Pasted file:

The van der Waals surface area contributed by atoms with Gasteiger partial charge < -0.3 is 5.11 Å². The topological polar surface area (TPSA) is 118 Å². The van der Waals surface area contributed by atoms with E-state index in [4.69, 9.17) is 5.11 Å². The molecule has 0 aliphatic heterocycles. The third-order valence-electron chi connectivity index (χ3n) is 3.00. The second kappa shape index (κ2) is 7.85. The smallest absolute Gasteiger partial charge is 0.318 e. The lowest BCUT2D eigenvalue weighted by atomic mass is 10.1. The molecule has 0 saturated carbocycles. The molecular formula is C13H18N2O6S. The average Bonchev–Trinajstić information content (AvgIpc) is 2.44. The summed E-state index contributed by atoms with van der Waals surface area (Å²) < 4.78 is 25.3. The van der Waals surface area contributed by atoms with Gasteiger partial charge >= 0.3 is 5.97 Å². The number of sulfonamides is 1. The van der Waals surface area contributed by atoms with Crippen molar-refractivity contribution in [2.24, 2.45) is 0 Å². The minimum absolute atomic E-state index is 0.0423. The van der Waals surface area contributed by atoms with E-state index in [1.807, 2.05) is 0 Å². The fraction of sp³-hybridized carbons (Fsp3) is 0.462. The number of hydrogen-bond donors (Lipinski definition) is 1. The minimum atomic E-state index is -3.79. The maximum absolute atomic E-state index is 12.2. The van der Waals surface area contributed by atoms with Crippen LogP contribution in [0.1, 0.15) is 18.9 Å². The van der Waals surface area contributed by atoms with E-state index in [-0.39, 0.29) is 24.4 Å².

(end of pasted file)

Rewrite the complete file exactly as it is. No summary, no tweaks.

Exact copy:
The van der Waals surface area contributed by atoms with Gasteiger partial charge < -0.3 is 5.11 Å². The topological polar surface area (TPSA) is 118 Å². The van der Waals surface area contributed by atoms with E-state index in [4.69, 9.17) is 5.11 Å². The molecule has 0 aliphatic heterocycles. The third-order valence-electron chi connectivity index (χ3n) is 3.00. The second kappa shape index (κ2) is 7.85. The smallest absolute Gasteiger partial charge is 0.318 e. The lowest BCUT2D eigenvalue weighted by atomic mass is 10.1. The molecule has 0 saturated carbocycles. The molecular formula is C13H18N2O6S. The average Bonchev–Trinajstić information content (AvgIpc) is 2.44. The summed E-state index contributed by atoms with van der Waals surface area (Å²) < 4.78 is 25.3. The van der Waals surface area contributed by atoms with Gasteiger partial charge >= 0.3 is 5.97 Å². The number of sulfonamides is 1. The van der Waals surface area contributed by atoms with Crippen molar-refractivity contribution in [2.24, 2.45) is 0 Å². The minimum absolute atomic E-state index is 0.0423. The van der Waals surface area contributed by atoms with E-state index in [1.807, 2.05) is 0 Å². The fraction of sp³-hybridized carbons (Fsp3) is 0.462. The number of hydrogen-bond donors (Lipinski definition) is 1. The minimum atomic E-state index is -3.79. The maximum absolute atomic E-state index is 12.2. The van der Waals surface area contributed by atoms with Crippen LogP contribution in [0.1, 0.15) is 18.9 Å². The van der Waals surface area contributed by atoms with E-state index in [-0.39, 0.29) is 24.4 Å².